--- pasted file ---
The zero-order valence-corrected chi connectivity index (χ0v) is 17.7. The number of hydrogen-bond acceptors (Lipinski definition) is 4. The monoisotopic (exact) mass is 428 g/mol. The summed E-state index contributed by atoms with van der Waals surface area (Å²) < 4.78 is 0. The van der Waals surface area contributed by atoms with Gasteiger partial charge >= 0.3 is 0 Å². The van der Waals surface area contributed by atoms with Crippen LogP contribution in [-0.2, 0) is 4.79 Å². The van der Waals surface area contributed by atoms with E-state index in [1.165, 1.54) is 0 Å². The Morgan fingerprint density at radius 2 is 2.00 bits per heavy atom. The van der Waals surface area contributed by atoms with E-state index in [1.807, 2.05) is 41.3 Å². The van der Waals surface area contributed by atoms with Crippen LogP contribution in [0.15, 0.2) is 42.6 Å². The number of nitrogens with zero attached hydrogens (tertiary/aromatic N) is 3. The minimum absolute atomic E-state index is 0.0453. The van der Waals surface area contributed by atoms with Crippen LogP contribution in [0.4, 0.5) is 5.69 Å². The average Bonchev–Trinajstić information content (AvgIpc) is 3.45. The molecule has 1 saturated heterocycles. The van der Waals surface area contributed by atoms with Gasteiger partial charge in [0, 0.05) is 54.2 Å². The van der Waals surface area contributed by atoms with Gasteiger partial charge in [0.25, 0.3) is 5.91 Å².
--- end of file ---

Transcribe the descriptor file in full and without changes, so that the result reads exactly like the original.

The zero-order valence-corrected chi connectivity index (χ0v) is 17.7. The number of hydrogen-bond acceptors (Lipinski definition) is 4. The monoisotopic (exact) mass is 428 g/mol. The summed E-state index contributed by atoms with van der Waals surface area (Å²) < 4.78 is 0. The van der Waals surface area contributed by atoms with Gasteiger partial charge >= 0.3 is 0 Å². The van der Waals surface area contributed by atoms with Crippen LogP contribution in [-0.2, 0) is 4.79 Å². The van der Waals surface area contributed by atoms with E-state index in [1.165, 1.54) is 0 Å². The Morgan fingerprint density at radius 2 is 2.00 bits per heavy atom. The van der Waals surface area contributed by atoms with E-state index in [1.807, 2.05) is 41.3 Å². The van der Waals surface area contributed by atoms with Crippen LogP contribution in [0.15, 0.2) is 42.6 Å². The number of nitrogens with zero attached hydrogens (tertiary/aromatic N) is 3. The minimum absolute atomic E-state index is 0.0453. The van der Waals surface area contributed by atoms with Crippen LogP contribution in [0.4, 0.5) is 5.69 Å². The average Bonchev–Trinajstić information content (AvgIpc) is 3.45. The molecule has 1 saturated heterocycles. The van der Waals surface area contributed by atoms with Gasteiger partial charge in [0, 0.05) is 54.2 Å². The van der Waals surface area contributed by atoms with Gasteiger partial charge in [0.25, 0.3) is 5.91 Å².